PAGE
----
The stuff doesn't come cheap folks. One of the writeups about the drug mentioned a cost of about $350/month. Yeah, you wish. For the doseage I'm currently on, it runs $600/month. That's $10 per pill. (Incidentally, when the doctor broke it down like that, I almost blurted out, "Oh, that's not so bad, I've paid $30 for a pill at a party before...") And if you're a female, the required two forms of birth control won't run cheap, either.
  • Lip Moisturizer
    And lots of it. Chapstick ain't gonna cut it, either, and forget about any of that sissy lip balm. You need hardcore stuff here. Aquaphor is my favorite, I've heard good things from fellow Accutane users about Carmex and Vaseline Intense Lip Therapy. I'm talking crates of the stuff...you'll be applying it every hour on the hour.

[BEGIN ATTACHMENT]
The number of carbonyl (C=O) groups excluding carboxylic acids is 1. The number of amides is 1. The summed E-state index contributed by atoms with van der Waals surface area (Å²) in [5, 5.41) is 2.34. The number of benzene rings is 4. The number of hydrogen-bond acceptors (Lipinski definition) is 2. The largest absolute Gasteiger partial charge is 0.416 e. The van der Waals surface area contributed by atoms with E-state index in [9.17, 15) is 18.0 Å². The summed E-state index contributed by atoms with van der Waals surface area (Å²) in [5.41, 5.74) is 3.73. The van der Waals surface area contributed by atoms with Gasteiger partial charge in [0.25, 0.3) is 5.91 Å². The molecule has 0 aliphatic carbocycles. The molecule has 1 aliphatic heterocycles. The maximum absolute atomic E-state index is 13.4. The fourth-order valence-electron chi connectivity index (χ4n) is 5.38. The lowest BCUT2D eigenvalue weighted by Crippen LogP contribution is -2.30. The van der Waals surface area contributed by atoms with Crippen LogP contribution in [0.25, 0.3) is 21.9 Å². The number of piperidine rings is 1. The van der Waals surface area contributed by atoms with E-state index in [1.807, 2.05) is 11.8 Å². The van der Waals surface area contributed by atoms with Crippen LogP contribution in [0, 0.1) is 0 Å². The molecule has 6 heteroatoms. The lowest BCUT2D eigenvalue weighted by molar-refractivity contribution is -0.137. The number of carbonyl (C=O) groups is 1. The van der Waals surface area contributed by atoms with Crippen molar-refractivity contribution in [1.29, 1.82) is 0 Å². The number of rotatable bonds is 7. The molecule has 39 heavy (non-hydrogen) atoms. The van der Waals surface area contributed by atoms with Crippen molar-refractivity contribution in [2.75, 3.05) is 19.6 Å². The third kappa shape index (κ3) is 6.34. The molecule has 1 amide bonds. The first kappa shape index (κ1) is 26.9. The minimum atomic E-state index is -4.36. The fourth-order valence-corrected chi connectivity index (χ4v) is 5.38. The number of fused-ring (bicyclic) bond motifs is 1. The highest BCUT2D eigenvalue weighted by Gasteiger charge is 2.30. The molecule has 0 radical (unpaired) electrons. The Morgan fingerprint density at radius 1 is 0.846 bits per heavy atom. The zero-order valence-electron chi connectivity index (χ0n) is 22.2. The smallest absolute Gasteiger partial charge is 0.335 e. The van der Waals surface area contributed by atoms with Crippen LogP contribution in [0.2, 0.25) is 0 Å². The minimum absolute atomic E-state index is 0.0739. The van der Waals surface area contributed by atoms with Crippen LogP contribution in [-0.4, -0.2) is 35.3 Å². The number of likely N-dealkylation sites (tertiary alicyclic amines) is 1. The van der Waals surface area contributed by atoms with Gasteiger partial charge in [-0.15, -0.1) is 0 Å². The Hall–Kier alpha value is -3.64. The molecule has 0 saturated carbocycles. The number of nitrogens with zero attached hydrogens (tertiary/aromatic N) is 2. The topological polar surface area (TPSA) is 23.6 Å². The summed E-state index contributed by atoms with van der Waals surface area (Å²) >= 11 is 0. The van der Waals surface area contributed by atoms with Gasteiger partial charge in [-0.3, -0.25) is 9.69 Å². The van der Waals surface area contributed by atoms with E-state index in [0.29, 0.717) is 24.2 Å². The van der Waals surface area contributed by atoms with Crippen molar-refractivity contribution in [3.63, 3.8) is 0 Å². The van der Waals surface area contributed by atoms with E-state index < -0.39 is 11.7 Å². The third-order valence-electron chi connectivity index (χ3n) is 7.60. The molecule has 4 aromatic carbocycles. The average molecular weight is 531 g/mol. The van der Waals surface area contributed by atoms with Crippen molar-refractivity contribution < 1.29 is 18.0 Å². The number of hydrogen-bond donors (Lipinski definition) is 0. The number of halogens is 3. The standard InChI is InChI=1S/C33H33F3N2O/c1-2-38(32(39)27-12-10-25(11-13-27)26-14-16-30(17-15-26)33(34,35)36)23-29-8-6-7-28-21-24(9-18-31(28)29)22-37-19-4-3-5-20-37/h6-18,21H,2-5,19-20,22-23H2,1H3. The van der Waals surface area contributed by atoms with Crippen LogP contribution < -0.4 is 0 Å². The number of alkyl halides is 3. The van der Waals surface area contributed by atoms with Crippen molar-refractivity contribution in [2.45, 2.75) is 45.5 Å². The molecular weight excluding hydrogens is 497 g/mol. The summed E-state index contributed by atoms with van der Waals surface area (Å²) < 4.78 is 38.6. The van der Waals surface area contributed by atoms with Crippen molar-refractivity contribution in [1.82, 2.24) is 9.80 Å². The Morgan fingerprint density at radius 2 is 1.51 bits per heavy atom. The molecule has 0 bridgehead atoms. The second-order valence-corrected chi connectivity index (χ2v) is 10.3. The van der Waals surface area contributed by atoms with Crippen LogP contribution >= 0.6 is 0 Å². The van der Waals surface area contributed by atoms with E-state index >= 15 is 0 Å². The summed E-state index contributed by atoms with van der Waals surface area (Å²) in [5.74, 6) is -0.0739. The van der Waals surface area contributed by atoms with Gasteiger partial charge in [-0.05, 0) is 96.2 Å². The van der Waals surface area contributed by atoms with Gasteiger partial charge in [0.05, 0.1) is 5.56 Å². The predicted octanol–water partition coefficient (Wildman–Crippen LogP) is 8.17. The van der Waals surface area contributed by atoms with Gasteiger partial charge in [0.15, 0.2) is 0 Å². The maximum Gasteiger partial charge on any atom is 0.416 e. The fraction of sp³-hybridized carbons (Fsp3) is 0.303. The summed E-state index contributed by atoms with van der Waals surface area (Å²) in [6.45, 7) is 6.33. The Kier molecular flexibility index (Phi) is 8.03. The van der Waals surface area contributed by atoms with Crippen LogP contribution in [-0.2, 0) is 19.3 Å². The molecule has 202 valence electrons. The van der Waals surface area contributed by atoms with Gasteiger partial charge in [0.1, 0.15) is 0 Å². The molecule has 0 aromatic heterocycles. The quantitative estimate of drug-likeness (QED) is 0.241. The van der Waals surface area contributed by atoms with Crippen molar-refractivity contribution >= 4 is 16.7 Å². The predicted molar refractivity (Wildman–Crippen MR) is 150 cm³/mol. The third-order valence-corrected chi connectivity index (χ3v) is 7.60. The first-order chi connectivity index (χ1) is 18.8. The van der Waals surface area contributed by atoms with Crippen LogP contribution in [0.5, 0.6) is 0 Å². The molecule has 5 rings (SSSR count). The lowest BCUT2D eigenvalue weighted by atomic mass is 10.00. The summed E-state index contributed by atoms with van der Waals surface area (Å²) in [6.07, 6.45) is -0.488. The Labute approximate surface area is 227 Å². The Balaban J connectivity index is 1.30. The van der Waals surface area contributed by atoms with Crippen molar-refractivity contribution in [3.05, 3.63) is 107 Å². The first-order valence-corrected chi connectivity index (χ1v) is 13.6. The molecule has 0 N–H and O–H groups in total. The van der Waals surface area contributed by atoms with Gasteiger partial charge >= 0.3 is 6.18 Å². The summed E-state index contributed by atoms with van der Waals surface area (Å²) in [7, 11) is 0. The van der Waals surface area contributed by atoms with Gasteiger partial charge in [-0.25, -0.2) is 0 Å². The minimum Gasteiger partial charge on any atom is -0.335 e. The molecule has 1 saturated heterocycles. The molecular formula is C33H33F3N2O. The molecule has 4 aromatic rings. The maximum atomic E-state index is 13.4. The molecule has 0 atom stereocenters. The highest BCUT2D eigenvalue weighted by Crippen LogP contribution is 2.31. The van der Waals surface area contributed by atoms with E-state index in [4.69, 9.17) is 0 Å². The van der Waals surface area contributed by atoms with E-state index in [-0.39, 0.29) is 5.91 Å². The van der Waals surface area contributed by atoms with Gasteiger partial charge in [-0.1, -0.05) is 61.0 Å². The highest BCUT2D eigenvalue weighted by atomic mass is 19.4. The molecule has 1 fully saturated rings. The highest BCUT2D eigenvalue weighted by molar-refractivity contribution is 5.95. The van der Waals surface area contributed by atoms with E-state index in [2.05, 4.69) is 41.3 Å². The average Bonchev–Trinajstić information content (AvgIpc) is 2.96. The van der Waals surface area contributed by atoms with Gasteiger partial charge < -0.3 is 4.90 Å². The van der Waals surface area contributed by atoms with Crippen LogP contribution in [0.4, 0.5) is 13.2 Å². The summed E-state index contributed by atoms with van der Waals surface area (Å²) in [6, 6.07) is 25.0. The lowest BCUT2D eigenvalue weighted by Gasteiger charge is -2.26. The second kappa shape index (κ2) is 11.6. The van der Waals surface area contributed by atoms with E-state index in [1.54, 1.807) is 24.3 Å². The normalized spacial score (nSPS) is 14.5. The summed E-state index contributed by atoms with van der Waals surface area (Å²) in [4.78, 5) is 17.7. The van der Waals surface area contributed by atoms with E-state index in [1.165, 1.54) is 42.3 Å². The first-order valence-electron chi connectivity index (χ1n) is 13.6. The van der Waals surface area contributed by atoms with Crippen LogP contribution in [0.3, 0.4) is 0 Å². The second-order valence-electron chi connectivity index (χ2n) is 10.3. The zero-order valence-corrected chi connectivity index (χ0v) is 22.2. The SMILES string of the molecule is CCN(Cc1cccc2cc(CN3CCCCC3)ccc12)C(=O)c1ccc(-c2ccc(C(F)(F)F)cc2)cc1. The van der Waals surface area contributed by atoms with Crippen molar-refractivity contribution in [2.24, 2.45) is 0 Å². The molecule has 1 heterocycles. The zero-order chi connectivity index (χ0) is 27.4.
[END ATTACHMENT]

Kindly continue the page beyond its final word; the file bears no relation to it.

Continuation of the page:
• Speaking of Moisturizer...
    You'll want moisturizer for a place you would have never thought of before. And get all your minds out of the gutter, I'm talking about your nose. Nosebleeds are one of the most irritating side effects of taking this medication, and moisturizing nose sprays (nothing medicated here, just OTC saline spray) won't completely eliminate this, but they help quite a bit.
  • Sunscreen
    Sun sensitivity is a common side effect of most acne medications, so chances are if you're taking Accutane, you know the drill by now. Put on some sunscreen, you can get a tan when your course is up and your skin is perfect.

My final piece of advice involves those pictures of pregnant women printed on the back of every single Accutane pill in the package. They are there for a reason, I suppose, so that every time you take a pill, you are reminded not to get pregnant. Good advice, true, but this system also leaves tiny pictures of pregnant women scattered all over your floor from after you punch the pills out. If this annoys the hell out of you, just tear the packaging to pieces. Once you do this, your ten pills will be in foil and bubble packaging, like a normal drug. Which this isn't. But hey, it's (hopefully) only for six months.

Log in or registerto write something here or to contact authors.